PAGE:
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Feb 2006 MILKWEED
N. Walker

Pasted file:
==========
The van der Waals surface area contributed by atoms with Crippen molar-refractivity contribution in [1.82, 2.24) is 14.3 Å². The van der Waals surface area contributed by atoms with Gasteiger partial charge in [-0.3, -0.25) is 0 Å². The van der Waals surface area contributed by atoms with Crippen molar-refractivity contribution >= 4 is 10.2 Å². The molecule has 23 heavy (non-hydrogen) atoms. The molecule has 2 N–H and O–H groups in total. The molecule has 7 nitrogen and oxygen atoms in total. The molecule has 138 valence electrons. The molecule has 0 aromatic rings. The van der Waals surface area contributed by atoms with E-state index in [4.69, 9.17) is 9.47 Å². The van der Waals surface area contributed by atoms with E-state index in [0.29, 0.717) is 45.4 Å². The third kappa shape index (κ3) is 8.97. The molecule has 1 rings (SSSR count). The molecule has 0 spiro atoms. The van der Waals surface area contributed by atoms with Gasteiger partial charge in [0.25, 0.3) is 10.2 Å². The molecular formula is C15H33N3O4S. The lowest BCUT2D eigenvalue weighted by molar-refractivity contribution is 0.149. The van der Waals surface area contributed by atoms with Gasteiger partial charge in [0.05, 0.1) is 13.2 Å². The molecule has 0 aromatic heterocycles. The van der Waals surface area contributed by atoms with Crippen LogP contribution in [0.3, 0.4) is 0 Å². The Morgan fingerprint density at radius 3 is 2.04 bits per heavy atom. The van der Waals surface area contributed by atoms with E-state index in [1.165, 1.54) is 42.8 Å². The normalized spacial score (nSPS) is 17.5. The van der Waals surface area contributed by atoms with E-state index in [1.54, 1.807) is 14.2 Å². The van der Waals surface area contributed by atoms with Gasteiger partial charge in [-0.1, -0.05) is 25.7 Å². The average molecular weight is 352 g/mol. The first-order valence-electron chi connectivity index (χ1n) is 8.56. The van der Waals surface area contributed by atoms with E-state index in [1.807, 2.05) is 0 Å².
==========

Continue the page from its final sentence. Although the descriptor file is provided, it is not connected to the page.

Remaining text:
There are approximately 200 milkweed species in the world. Milkweeds are a major source of nectar for butterflies, particularly the Monarch. Milkweed contains a cardenolide chemical that is ingested by the Monarch and makes the butterfly poisonous to would-be predators. The common name "milkweed" refers to a milky juice that most milkweed species have. If the stems are cut this whitish juice appears and is one of the ways to identify milkweed plants. Milkweed plants develop pods that when mature have silky hairs that provide a way for the seed to be distributed by wind. The pods were collected in World War 2 for use in life jackets. One species seen locally has doubled opposite leaves that are about 5 inches long. The doubled opposite leaves appear as 4 leaves growing from each stem node. Pink tinged white flowers grow in clusters. Another species of milkweed grows at the Huntsville Botanical Garden. It is taller, blooms later and the leaf pairs emerge from the stem at different places.